Friday, July 8, 2011

Heroic: A Womanthology - Oh. Wow.

So, not that long ago, artist Renae DeLiz sent me an email about an idea she'd had along with fellow artist Jessica Hickman. It was for an anthology featuring women creators, known and unknown, young and established, big names and unpublished newcomers. The idea was really simple: showcase the breadth of female talent that loves comics and is making amazing work in the medium right now. Give them a platform and a published book, let them tell their stories, be supportive of each other, and celebrate female creativity.

In other words: It was exactly the kind of project I wanted to be a part of. But how to do it? The email chains were epic. Anthology's are huge undertakings on their own, not to mention printing is not cheap. IDW graciously agreed to be the publisher, but we still needed funds to make it all happen. Enter Kickstarter and a lot of enthusiastic folks willing to help and...you have a phenomenon. That's taken maybe two months to put together. That's what love and enthusiasm can accomplish.

I say this because the Womanthology Kickstarter began yesterday and, in less than 20 hours, not only met, but exceeded, it's goal of 25K. It's well on its way to 40K at this point.

Check it out: http://www.kickstarter.com/projects/renaedeliz/womanthology-massive-all-female-comic-anthology

I think I can safely say this was a huge shock to everyone involved. I don't think any of us doubted we'd make the goal...but eventually. Not in less than 20 hours of the first day it was up out of 30. How did this happen? Well, social networking played a huge part. Twitter, Facebook...it was viral in only a few hours. People like Neil Gaiman suddenly tweeted about it. Incentives for donations went like hotcakes. It seems to have struck a nerve at just the right time in just the right environment with just the right people.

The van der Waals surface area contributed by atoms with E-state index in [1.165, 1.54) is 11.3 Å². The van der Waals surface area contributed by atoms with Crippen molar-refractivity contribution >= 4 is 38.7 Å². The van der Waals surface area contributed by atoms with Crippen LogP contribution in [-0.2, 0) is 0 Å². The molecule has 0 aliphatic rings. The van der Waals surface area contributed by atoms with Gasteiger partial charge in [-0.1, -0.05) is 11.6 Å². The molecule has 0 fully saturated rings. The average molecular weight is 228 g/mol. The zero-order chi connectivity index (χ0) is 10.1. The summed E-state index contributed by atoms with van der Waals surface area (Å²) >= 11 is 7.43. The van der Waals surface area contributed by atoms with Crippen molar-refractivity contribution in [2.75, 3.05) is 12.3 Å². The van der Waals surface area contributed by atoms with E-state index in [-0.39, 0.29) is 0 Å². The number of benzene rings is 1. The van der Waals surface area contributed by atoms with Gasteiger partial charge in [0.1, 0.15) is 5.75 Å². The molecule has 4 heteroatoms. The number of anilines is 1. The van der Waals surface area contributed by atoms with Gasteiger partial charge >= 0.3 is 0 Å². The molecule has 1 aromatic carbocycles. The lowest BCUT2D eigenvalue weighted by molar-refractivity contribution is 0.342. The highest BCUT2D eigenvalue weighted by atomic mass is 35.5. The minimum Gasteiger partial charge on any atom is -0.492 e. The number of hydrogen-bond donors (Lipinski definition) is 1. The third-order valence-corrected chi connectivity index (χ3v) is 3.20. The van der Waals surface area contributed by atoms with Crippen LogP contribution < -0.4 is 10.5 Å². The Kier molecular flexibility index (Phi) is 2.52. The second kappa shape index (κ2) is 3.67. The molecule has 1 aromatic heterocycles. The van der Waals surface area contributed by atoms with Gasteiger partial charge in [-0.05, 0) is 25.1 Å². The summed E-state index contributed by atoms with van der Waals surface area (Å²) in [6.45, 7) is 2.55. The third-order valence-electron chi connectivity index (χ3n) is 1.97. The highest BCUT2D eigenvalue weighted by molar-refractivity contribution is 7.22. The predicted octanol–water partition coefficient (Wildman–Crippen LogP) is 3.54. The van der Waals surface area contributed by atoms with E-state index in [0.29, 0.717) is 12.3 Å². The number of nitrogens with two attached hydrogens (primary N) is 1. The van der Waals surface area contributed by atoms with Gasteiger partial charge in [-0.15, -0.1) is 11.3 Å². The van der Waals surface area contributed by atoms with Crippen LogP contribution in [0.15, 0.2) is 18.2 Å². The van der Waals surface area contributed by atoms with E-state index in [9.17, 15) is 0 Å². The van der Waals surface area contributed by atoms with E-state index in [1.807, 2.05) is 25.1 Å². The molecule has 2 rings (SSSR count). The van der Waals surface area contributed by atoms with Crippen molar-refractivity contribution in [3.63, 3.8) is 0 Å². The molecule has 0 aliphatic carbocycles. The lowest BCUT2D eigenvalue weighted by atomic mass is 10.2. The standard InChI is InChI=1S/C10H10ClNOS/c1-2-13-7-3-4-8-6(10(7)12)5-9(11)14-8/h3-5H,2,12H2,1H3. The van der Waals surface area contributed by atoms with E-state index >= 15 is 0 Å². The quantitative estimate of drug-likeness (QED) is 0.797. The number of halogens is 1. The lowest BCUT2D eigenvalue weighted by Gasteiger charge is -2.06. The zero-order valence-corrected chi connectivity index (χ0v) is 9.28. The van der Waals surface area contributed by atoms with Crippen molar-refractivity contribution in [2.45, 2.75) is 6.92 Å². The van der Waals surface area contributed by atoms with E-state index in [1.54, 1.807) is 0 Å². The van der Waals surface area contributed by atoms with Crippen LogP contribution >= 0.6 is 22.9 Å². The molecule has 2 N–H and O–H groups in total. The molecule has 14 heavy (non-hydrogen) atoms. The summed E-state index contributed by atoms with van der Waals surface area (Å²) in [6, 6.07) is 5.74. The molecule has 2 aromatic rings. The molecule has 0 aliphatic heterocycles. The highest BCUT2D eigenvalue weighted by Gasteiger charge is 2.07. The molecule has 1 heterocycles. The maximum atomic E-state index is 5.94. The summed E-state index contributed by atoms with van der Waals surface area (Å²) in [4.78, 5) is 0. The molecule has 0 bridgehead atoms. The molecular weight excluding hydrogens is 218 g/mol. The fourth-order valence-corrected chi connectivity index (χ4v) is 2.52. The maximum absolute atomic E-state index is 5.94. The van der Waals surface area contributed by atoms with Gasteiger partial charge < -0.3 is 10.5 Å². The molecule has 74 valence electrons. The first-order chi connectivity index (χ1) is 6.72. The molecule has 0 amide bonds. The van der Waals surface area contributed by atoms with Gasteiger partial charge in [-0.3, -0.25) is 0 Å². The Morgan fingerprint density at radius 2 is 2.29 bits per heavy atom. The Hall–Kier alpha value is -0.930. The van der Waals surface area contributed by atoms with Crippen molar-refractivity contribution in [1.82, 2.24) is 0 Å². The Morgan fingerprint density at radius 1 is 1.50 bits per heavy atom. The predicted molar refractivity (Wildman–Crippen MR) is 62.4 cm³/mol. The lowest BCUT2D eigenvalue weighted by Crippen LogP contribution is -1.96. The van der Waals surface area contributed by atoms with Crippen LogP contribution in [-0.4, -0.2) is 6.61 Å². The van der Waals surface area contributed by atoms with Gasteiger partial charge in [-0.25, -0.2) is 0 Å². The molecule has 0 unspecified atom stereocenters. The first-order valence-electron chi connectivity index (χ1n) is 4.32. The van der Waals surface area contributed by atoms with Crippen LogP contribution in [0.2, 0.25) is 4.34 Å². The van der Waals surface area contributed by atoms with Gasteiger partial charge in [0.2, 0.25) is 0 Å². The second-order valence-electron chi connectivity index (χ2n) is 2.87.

And it's incredible. For all the creators involved it's a wonderful testament to the amount of work that's already gone into this project, and that a book like this is clearly wanted. It's even more of a testament to Renae DeLiz, who is without a doubt one of the most talented artists working today. Seriously. Check out her work on The Last Unicorn GN and tell me that's not stunning, every page. She's also kind, dedicated, and just an all around lovely person. The fact that she's been able to accomplish a goal like this in record time gives me hope for the world, and our little industry.

Why? Well, comics are a wonderful medium. It's unlike any other storytelling format, no matter what people tell you about the similarities between it and film. But as much as I love it, it has an issue with diversity, just like our culture in general. At this point I think its troubles with sexism are so well documented they're largely a cliche.

I always see the same sorts of questions, with the same answers, most of which are, in my opinion, erroneous or misguided. Mostly in regards to whether there really is a female audience for comics, what kinds of books they want, and sometimes most discouragingly...whether women actually exist in the industry or not. It's as frustrating to deal with the reality of sexism within as it is to deal with the ignorance from without, where most progress is ignored in favor of boob windows and CEO's who say "penis". It's not that these things don't exist or don't matter, but there's so much more to what women in this industry are doing, every day, on every level. Every time an article comes out and basically says "OMG, women make comics! And read them!" I want to bash my head against something. Yes, we do. And we have been for awhile. This is not new. And treating it like it is marginalizes all of us who work so hard here every day.

So something like Womanthology taking off like a shot in its first 24hours is gratifying both personally and professionally. It's vindicating. We're here, we have stories to tell...and what's more...People. Want. To. Read. Them. For me, this little juggernaut is proof positive that there is a demand for stories by women. That they can be and are for everyone.

Our audience has spoken, and we are thrilled to have you on our side.

1 comment:

  1. Hi Mariah,

    I'm excited to see what happens next! And, I agree with you, women read and write comics - the anthology is a testament to that. I also think giving the opportunity to upcoming writers and artists is a great platform to showcase the breadth of talent that exists. I look forward to working with you.
    -- Raven

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